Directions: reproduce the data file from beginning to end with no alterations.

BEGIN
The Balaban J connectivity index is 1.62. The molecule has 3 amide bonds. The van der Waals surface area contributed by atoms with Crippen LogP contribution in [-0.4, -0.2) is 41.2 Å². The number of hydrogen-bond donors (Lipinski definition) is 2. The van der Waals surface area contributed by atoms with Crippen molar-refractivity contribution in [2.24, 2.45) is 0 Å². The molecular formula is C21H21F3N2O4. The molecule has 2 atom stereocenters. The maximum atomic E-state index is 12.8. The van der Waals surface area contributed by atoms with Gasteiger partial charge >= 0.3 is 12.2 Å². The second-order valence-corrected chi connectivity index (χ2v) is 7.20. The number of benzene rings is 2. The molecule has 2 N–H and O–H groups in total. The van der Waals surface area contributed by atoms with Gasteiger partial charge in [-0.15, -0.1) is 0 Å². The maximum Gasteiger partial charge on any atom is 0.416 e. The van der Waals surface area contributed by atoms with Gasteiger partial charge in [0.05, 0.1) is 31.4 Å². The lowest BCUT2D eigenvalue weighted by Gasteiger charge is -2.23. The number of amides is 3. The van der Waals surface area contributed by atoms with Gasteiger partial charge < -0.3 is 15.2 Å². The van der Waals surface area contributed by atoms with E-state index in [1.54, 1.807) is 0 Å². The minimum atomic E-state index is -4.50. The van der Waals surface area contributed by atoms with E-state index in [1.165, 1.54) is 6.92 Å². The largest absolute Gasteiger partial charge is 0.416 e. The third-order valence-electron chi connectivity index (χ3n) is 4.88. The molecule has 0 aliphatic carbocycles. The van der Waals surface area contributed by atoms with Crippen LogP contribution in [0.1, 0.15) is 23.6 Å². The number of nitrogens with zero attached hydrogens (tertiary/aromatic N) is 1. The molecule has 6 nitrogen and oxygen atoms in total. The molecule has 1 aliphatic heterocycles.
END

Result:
The Balaban J connectivity index is 1.62. The molecule has 3 amide bonds. The van der Waals surface area contributed by atoms with Crippen LogP contribution in [-0.4, -0.2) is 41.2 Å². The number of hydrogen-bond donors (Lipinski definition) is 2. The van der Waals surface area contributed by atoms with Crippen molar-refractivity contribution in [2.24, 2.45) is 0 Å². The molecular formula is C21H21F3N2O4. The molecule has 2 atom stereocenters. The maximum atomic E-state index is 12.8. The van der Waals surface area contributed by atoms with Gasteiger partial charge >= 0.3 is 12.2 Å². The second-order valence-corrected chi connectivity index (χ2v) is 7.20. The number of benzene rings is 2. The molecule has 2 N–H and O–H groups in total. The van der Waals surface area contributed by atoms with Gasteiger partial charge in [-0.15, -0.1) is 0 Å². The maximum Gasteiger partial charge on any atom is 0.416 e. The van der Waals surface area contributed by atoms with Gasteiger partial charge in [0.05, 0.1) is 31.4 Å². The lowest BCUT2D eigenvalue weighted by Gasteiger charge is -2.23. The number of amides is 3. The van der Waals surface area contributed by atoms with Gasteiger partial charge < -0.3 is 15.2 Å². The van der Waals surface area contributed by atoms with E-state index in [1.54, 1.807) is 0 Å². The minimum atomic E-state index is -4.50. The van der Waals surface area contributed by atoms with E-state index in [1.165, 1.54) is 6.92 Å². The largest absolute Gasteiger partial charge is 0.416 e. The third-order valence-electron chi connectivity index (χ3n) is 4.88. The molecule has 0 aliphatic carbocycles. The van der Waals surface area contributed by atoms with Crippen LogP contribution in [0.1, 0.15) is 23.6 Å². The number of nitrogens with zero attached hydrogens (tertiary/aromatic N) is 1. The molecule has 6 nitrogen and oxygen atoms in total. The molecule has 1 aliphatic heterocycles.